COTS vs. Custom Safety Critical Military Avionics

Aircraft Cockpit

Even though an avionics system integrator’s value-add truly resides at the system and application level, they also frequently undertake the design of bespoke single board computers (SBC) and graphics cards because they cannot find a COTS design that meets the design criteria, certification or qualification rigor required to provide system-level functionality. The cost, risk, and complexity of undertaking the design of safety-certifiable modules can be very high.

COTS hardware suppliers frequently have large design teams that enable them to turn out the latest hardware technologies as standard products with the lower manufacturing costs and purchasing power that comes with higher component volumes. COTS hardware that supports the AC 20-152A/AMC 20-152A standards provides system integrators with the option to certify their end system, if required, using artifacts based on the design process. AC 20-152A/AMC 20-152A defines the means of compliance accepted by the Federal Aviation Authority (FAA) and the European Aviation Standards Agency (EASA) for using the DO-254 safety certification standard for avionics hardware. While AC 20-152A/AMC 20-152A are FAA/EASA accepted means of compliance for commercial aircraft, the standards also address the MIL-MDBK- 516C standard for military avionics, which was written in the context of previous FAA guidance (AC 20-152). This paper delves into the evolution of safety-certifiable COTS module design and its advantages for Military Avionics integrators.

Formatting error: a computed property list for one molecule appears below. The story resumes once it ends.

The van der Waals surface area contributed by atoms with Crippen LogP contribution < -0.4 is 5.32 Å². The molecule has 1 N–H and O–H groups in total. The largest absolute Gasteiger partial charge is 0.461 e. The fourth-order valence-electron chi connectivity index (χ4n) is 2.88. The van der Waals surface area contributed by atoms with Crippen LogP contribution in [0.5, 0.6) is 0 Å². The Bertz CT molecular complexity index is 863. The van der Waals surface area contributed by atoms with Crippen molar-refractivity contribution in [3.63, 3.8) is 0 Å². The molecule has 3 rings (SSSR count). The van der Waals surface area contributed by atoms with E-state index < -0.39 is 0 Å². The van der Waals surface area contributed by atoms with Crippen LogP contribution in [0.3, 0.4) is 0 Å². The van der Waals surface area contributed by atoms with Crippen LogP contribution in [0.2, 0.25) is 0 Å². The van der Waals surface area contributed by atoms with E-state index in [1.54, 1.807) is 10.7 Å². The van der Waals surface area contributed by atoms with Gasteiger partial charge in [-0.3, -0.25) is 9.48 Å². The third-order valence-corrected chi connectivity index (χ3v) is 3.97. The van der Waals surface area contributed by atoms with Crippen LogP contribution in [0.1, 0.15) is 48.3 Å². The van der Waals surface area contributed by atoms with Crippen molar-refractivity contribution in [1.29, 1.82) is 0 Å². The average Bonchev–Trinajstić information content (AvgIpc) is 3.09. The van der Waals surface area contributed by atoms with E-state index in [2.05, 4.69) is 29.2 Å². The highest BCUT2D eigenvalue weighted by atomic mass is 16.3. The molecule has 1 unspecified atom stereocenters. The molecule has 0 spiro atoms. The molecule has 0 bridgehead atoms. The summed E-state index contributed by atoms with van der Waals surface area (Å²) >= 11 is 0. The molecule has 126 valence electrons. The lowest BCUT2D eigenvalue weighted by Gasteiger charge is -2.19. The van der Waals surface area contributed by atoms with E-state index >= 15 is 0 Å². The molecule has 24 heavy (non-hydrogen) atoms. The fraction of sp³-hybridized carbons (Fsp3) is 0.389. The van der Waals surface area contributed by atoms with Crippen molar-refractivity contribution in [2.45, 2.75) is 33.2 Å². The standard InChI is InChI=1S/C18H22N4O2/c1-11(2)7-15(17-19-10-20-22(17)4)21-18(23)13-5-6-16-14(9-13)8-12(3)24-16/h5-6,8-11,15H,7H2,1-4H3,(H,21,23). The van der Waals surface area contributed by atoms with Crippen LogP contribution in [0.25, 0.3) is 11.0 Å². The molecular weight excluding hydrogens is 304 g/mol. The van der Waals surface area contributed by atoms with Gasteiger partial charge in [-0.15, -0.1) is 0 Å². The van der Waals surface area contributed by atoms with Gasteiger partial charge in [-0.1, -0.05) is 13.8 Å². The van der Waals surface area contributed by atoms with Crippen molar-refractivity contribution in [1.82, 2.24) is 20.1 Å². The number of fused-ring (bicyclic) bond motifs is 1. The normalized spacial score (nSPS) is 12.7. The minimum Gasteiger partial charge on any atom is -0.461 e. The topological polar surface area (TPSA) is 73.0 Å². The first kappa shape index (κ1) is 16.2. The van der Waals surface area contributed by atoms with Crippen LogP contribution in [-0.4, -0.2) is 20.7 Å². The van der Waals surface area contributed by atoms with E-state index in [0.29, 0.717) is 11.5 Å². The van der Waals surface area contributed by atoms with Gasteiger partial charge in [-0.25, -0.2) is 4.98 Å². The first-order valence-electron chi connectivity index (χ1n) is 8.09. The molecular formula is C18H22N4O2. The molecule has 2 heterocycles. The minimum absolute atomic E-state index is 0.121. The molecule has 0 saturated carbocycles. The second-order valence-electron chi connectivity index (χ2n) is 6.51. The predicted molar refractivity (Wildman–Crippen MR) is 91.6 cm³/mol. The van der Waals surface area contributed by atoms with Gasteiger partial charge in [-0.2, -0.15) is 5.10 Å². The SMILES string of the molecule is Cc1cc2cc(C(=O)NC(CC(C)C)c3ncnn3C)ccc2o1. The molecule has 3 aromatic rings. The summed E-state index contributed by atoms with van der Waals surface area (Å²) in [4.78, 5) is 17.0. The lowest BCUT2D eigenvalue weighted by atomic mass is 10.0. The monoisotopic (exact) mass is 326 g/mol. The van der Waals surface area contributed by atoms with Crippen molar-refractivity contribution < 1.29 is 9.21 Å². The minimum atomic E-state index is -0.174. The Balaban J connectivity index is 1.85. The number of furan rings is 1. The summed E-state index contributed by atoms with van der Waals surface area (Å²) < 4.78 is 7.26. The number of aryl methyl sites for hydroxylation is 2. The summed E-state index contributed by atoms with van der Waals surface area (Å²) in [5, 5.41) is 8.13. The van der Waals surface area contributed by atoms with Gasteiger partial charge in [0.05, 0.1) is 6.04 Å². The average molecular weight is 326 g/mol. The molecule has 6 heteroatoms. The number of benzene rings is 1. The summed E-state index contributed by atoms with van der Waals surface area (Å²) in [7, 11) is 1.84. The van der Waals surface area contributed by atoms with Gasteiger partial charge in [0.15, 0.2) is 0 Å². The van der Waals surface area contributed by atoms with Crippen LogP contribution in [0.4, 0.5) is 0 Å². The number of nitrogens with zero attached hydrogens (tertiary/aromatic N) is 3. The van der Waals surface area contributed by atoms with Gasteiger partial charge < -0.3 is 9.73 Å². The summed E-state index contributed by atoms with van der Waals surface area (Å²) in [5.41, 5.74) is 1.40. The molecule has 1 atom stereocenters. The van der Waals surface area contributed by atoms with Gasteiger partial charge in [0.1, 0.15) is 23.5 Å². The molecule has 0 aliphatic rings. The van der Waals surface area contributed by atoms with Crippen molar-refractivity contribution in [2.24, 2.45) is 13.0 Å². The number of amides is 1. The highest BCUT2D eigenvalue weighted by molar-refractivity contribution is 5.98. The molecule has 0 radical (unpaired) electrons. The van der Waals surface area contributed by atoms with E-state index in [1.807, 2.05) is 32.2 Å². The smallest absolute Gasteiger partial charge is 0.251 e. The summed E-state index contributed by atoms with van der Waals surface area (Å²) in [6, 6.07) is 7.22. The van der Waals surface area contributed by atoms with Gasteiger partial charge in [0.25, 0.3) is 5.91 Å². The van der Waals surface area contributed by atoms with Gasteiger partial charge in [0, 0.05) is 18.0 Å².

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Gregory Sikkens

Gregory Sikkens

Senior Product Manager

During his 28 years at Curtiss-Wright, Gregory's current role as Senior Product Manager includes the product lines of Graphics, Arm Single Board Computers, and Safety Certifiable COTS boards. Previously, Gregory also held product development manager, software team lead, and test/ILS engineering positions. Gregory has a Microcomputer Engineering Technologist degree from St. Lawrence College.